If you have an Android and you use the WhatsAPP tool to communicate, be on the lookout for potentially malicious GIFs.
Not quite sure what a GIF is? Well, if you’ve ever received a text with a funny moving picture (they range from movie quotes to cat video clips) that is a GIF. They make us laugh, reinforce themes in our conversations, and we love to send or receive them. How could someone turn something so friendly and usable into something so harmful to our devices? That’s a question we ask ourselves every day considering how many applications have been transformed to work against us for cyber-attacker’s gains.
WhatsApp is a widely used application costing virtually no money as long as your smartphone or device is linked into the internet. The Voice over IP service allows users to send texts, voice calls, voice messages, video call, and send images, documents, and locations to other users (and GIFs). It’s a nice option if you can only operate over wi-fi and have no service provider to utilize SMS messaging.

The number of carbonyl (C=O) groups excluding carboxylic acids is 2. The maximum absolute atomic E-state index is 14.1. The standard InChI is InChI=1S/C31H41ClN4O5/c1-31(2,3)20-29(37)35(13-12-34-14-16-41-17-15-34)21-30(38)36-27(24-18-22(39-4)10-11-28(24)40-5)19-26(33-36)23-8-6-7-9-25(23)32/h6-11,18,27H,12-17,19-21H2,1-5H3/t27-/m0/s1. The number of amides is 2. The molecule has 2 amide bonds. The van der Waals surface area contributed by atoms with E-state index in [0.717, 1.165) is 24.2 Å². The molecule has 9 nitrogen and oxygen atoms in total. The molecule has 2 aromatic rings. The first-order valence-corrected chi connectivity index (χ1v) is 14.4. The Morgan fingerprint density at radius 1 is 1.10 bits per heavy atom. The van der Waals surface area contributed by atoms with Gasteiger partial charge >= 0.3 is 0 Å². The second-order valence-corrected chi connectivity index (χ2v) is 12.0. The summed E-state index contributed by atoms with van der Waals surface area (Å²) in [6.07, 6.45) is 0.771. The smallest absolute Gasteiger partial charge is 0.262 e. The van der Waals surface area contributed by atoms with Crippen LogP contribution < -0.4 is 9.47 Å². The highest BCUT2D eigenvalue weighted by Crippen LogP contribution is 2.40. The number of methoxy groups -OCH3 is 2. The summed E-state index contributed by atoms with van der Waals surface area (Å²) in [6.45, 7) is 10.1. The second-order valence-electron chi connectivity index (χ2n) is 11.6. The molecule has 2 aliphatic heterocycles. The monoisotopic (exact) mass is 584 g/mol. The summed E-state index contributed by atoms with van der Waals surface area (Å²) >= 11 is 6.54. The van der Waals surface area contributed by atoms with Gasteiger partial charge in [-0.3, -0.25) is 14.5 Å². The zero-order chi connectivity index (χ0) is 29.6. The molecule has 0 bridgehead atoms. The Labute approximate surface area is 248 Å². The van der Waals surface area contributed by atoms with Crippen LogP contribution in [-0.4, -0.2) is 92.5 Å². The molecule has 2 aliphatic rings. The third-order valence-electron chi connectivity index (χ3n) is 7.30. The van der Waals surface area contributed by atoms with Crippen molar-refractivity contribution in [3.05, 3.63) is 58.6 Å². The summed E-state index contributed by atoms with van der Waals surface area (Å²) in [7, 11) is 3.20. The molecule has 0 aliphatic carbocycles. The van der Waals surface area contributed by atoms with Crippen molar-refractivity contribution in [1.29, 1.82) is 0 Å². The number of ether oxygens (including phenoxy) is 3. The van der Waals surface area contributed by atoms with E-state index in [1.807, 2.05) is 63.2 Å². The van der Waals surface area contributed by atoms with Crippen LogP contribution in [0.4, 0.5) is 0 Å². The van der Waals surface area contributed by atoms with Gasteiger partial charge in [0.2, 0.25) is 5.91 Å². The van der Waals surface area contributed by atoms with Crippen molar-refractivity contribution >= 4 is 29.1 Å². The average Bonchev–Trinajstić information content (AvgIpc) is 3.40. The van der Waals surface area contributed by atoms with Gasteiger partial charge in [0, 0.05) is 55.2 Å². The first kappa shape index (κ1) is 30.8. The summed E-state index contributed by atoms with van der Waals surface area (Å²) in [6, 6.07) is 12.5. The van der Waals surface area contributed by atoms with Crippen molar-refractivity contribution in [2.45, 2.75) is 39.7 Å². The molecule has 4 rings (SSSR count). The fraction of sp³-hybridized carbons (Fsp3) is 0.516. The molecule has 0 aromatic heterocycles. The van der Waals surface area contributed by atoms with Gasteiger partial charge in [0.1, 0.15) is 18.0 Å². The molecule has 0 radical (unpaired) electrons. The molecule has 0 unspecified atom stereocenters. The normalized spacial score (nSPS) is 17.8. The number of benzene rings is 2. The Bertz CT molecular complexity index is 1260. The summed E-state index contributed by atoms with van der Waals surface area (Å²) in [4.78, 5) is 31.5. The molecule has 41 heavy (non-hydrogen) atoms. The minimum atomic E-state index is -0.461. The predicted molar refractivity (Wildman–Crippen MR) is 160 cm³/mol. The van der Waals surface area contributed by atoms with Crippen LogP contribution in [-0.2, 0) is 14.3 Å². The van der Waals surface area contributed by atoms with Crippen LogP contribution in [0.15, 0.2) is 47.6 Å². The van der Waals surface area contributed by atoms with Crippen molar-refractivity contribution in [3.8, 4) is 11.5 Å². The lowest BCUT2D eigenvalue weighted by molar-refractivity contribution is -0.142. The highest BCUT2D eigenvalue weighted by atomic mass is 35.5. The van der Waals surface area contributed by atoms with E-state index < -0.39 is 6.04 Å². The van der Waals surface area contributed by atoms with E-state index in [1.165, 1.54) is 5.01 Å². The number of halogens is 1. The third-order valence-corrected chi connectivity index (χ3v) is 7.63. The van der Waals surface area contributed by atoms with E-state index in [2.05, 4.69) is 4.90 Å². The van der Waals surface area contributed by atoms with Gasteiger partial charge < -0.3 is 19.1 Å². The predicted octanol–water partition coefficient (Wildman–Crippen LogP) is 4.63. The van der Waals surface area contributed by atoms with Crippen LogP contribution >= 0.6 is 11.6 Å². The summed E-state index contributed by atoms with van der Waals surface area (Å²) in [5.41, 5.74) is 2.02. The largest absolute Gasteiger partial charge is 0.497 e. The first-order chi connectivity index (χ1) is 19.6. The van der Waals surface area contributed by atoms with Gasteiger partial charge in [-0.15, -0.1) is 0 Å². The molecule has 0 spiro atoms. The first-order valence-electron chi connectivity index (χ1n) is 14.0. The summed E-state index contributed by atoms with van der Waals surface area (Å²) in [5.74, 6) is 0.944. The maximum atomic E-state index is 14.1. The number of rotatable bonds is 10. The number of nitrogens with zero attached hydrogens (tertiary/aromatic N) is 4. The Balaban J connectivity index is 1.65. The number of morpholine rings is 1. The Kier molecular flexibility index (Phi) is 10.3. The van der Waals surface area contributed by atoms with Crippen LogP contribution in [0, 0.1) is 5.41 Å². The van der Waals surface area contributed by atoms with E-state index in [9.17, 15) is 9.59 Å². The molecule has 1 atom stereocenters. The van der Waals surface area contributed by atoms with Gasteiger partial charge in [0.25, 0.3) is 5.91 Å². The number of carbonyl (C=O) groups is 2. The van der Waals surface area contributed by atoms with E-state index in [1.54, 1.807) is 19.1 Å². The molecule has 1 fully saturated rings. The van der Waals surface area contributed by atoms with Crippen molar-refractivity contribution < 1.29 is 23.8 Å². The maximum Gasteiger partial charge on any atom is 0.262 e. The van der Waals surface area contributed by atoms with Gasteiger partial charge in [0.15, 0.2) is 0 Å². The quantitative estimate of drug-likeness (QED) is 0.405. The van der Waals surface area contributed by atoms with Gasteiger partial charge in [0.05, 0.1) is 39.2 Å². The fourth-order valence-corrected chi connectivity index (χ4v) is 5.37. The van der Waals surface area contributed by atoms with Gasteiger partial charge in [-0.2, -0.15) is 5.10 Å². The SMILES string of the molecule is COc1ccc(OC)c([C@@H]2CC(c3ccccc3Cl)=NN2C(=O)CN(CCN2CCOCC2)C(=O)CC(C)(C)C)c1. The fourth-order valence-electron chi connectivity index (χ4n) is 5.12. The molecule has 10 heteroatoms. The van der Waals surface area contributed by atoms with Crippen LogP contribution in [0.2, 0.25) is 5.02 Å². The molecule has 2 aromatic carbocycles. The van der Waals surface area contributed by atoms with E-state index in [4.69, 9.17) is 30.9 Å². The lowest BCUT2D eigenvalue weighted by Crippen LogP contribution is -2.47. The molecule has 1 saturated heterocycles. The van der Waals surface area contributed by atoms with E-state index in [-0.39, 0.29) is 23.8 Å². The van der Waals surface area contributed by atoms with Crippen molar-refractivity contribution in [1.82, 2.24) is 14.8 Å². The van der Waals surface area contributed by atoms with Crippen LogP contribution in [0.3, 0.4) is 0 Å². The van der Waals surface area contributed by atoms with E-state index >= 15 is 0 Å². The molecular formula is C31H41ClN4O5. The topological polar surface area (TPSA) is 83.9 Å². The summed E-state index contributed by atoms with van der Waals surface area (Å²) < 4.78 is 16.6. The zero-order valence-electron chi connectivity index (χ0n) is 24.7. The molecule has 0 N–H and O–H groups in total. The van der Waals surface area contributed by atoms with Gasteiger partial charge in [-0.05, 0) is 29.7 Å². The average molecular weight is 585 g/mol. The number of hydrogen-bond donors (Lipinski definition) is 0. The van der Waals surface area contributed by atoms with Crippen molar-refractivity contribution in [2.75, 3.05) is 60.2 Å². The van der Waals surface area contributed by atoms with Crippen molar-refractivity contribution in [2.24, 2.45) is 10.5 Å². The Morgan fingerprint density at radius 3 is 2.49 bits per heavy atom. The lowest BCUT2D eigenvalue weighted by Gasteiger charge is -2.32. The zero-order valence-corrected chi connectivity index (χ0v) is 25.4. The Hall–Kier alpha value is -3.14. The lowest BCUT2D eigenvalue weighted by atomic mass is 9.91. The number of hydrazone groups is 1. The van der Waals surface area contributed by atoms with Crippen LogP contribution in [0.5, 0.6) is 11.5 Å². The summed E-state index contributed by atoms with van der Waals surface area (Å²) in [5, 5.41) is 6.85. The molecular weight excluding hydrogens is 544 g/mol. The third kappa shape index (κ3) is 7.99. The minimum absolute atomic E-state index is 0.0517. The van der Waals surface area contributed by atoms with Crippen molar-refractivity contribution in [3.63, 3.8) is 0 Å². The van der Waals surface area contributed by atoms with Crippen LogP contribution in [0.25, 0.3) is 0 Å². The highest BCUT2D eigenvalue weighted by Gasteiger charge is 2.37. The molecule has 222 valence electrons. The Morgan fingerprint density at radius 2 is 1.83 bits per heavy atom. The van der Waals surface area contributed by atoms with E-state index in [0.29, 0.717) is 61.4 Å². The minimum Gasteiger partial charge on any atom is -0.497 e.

Now, the GIF security flaw is reportedly a “double-free bug” existing in the WhatsApp application for all Android versions below 2.19.244. This tpe of vulnerability occurs “when the free() parameter is called twice on the same value & argument in software,” and can lead to “memory leaking or becoming corrupted and this gives an attacker the change to overwrite elements or even execute arbitrary code.”
If you’re not a programmer the easiest way to re-explain that is while coding “Freeing a resource more than once can lead to memory leaks. The allocator’s data structures get corrupted and can be exploited by an attacker.”
A researcher was able to create the GIF and trigger the vulnerability, which can apparently be activated in two ways. The first requires a malicious application to already exist in the users’ Android device and once a malicious GIF is created it is used to steal files from WhatsApp by “collecting library data.” The second method requires a user be exposed to the malicious GIF as an attachment or to open the GIF file directly from Gallery View in the application.
Although these short videos are hilarious and heartwarming, we recommend updating your application before you click on, or have a malicious GIF sent to you. The most recent version of WhatsApp 2.19.244 has been patched.